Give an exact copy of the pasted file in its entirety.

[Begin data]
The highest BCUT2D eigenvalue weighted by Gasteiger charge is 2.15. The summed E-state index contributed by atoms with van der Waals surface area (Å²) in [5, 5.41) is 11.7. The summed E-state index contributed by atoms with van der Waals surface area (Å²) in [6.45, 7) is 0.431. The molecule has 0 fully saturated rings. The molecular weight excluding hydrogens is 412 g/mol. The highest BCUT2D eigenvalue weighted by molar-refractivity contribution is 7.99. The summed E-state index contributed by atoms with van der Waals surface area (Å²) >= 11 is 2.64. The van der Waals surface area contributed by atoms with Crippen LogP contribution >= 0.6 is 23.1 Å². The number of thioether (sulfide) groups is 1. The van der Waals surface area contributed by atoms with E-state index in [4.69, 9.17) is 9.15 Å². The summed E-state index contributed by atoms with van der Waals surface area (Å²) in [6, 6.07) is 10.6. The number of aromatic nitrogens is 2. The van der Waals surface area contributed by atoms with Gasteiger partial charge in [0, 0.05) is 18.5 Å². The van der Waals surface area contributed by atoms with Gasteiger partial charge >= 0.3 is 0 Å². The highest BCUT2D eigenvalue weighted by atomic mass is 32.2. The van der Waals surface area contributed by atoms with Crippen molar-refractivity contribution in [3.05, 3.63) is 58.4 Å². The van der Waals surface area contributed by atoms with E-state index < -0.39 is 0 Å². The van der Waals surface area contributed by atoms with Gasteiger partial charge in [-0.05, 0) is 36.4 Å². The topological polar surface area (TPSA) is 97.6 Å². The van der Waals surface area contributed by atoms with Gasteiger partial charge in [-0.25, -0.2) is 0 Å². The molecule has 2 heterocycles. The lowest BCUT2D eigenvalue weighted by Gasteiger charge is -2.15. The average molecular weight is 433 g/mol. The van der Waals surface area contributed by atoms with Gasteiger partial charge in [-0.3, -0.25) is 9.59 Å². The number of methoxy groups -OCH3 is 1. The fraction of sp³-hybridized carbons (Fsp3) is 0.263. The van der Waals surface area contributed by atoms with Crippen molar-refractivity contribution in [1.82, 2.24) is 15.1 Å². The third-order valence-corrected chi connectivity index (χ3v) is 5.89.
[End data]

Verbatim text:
The highest BCUT2D eigenvalue weighted by Gasteiger charge is 2.15. The summed E-state index contributed by atoms with van der Waals surface area (Å²) in [5, 5.41) is 11.7. The summed E-state index contributed by atoms with van der Waals surface area (Å²) in [6.45, 7) is 0.431. The molecule has 0 fully saturated rings. The molecular weight excluding hydrogens is 412 g/mol. The highest BCUT2D eigenvalue weighted by molar-refractivity contribution is 7.99. The summed E-state index contributed by atoms with van der Waals surface area (Å²) >= 11 is 2.64. The van der Waals surface area contributed by atoms with Crippen LogP contribution >= 0.6 is 23.1 Å². The number of thioether (sulfide) groups is 1. The van der Waals surface area contributed by atoms with E-state index in [4.69, 9.17) is 9.15 Å². The summed E-state index contributed by atoms with van der Waals surface area (Å²) in [6, 6.07) is 10.6. The number of aromatic nitrogens is 2. The van der Waals surface area contributed by atoms with Gasteiger partial charge in [0, 0.05) is 18.5 Å². The van der Waals surface area contributed by atoms with Gasteiger partial charge >= 0.3 is 0 Å². The highest BCUT2D eigenvalue weighted by atomic mass is 32.2. The van der Waals surface area contributed by atoms with Crippen molar-refractivity contribution in [3.05, 3.63) is 58.4 Å². The van der Waals surface area contributed by atoms with E-state index < -0.39 is 0 Å². The van der Waals surface area contributed by atoms with Gasteiger partial charge in [-0.05, 0) is 36.4 Å². The topological polar surface area (TPSA) is 97.6 Å². The van der Waals surface area contributed by atoms with Gasteiger partial charge in [-0.25, -0.2) is 0 Å². The molecule has 2 heterocycles. The lowest BCUT2D eigenvalue weighted by Gasteiger charge is -2.15. The average molecular weight is 433 g/mol. The van der Waals surface area contributed by atoms with Gasteiger partial charge in [-0.3, -0.25) is 9.59 Å². The number of methoxy groups -OCH3 is 1. The fraction of sp³-hybridized carbons (Fsp3) is 0.263. The van der Waals surface area contributed by atoms with Crippen molar-refractivity contribution in [1.82, 2.24) is 15.1 Å². The third-order valence-corrected chi connectivity index (χ3v) is 5.89.